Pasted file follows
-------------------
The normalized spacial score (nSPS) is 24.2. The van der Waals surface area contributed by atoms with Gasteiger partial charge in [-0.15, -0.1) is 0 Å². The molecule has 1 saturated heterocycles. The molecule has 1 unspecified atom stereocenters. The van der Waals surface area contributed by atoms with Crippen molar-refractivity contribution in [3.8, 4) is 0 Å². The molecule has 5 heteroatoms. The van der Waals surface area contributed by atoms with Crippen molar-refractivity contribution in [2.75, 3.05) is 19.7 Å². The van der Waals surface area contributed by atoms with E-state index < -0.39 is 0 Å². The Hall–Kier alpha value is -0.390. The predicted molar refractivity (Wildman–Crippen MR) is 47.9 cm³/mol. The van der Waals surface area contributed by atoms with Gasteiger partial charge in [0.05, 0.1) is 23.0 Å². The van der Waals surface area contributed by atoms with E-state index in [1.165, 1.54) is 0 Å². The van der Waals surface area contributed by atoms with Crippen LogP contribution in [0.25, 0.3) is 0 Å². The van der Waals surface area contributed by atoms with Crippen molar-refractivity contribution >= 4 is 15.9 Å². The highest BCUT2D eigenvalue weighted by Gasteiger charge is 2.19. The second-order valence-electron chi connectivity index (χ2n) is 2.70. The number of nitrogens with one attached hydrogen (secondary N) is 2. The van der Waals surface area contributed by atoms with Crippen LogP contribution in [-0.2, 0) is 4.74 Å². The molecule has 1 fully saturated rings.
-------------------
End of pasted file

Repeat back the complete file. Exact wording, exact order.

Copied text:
The normalized spacial score (nSPS) is 24.2. The van der Waals surface area contributed by atoms with Gasteiger partial charge in [-0.15, -0.1) is 0 Å². The molecule has 1 saturated heterocycles. The molecule has 1 unspecified atom stereocenters. The van der Waals surface area contributed by atoms with Crippen molar-refractivity contribution in [3.8, 4) is 0 Å². The molecule has 5 heteroatoms. The van der Waals surface area contributed by atoms with Crippen molar-refractivity contribution in [2.75, 3.05) is 19.7 Å². The van der Waals surface area contributed by atoms with E-state index < -0.39 is 0 Å². The Hall–Kier alpha value is -0.390. The predicted molar refractivity (Wildman–Crippen MR) is 47.9 cm³/mol. The van der Waals surface area contributed by atoms with Gasteiger partial charge in [0.05, 0.1) is 23.0 Å². The van der Waals surface area contributed by atoms with E-state index in [1.165, 1.54) is 0 Å². The van der Waals surface area contributed by atoms with Crippen LogP contribution in [0.25, 0.3) is 0 Å². The van der Waals surface area contributed by atoms with Crippen molar-refractivity contribution >= 4 is 15.9 Å². The highest BCUT2D eigenvalue weighted by Gasteiger charge is 2.19. The second-order valence-electron chi connectivity index (χ2n) is 2.70. The number of nitrogens with one attached hydrogen (secondary N) is 2. The van der Waals surface area contributed by atoms with Crippen LogP contribution in [-0.2, 0) is 4.74 Å². The molecule has 1 fully saturated rings.